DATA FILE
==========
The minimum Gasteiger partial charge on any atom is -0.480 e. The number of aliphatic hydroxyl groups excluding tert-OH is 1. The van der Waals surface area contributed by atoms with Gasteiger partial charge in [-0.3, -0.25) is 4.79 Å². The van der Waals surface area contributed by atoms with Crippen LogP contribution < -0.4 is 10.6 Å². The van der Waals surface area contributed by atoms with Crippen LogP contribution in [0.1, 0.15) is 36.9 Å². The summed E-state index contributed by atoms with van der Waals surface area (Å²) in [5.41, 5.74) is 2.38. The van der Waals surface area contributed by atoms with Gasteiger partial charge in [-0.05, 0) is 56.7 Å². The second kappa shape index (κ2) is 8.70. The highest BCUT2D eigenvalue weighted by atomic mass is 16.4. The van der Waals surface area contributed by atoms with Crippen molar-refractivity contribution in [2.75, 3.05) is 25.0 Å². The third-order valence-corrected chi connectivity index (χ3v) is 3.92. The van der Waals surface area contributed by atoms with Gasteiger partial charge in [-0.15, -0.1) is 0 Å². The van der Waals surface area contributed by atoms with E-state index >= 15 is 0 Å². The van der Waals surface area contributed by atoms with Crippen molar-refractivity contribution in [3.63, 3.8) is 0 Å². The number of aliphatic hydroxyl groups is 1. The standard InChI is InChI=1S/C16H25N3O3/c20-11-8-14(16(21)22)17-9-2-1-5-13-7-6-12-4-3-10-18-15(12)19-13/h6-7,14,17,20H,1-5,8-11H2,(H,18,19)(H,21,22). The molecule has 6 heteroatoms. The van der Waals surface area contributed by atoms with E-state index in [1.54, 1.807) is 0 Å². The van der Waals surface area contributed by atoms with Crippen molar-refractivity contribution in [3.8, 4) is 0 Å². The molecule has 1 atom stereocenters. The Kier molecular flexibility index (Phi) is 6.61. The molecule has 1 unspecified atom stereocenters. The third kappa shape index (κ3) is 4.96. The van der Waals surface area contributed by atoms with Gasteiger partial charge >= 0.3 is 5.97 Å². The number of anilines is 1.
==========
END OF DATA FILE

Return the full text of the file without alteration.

The minimum Gasteiger partial charge on any atom is -0.480 e. The number of aliphatic hydroxyl groups excluding tert-OH is 1. The van der Waals surface area contributed by atoms with Gasteiger partial charge in [-0.3, -0.25) is 4.79 Å². The van der Waals surface area contributed by atoms with Crippen LogP contribution < -0.4 is 10.6 Å². The van der Waals surface area contributed by atoms with Crippen LogP contribution in [0.1, 0.15) is 36.9 Å². The summed E-state index contributed by atoms with van der Waals surface area (Å²) in [5.41, 5.74) is 2.38. The van der Waals surface area contributed by atoms with Gasteiger partial charge in [-0.05, 0) is 56.7 Å². The second kappa shape index (κ2) is 8.70. The highest BCUT2D eigenvalue weighted by atomic mass is 16.4. The van der Waals surface area contributed by atoms with Crippen molar-refractivity contribution in [2.75, 3.05) is 25.0 Å². The third-order valence-corrected chi connectivity index (χ3v) is 3.92. The van der Waals surface area contributed by atoms with Gasteiger partial charge in [-0.15, -0.1) is 0 Å². The van der Waals surface area contributed by atoms with E-state index >= 15 is 0 Å². The van der Waals surface area contributed by atoms with Crippen molar-refractivity contribution in [3.63, 3.8) is 0 Å². The number of aliphatic hydroxyl groups is 1. The standard InChI is InChI=1S/C16H25N3O3/c20-11-8-14(16(21)22)17-9-2-1-5-13-7-6-12-4-3-10-18-15(12)19-13/h6-7,14,17,20H,1-5,8-11H2,(H,18,19)(H,21,22). The molecule has 6 heteroatoms. The van der Waals surface area contributed by atoms with E-state index in [1.54, 1.807) is 0 Å². The van der Waals surface area contributed by atoms with Crippen molar-refractivity contribution in [3.8, 4) is 0 Å². The molecule has 1 atom stereocenters. The Kier molecular flexibility index (Phi) is 6.61. The molecule has 1 unspecified atom stereocenters. The third kappa shape index (κ3) is 4.96. The van der Waals surface area contributed by atoms with Gasteiger partial charge >= 0.3 is 5.97 Å². The number of anilines is 1.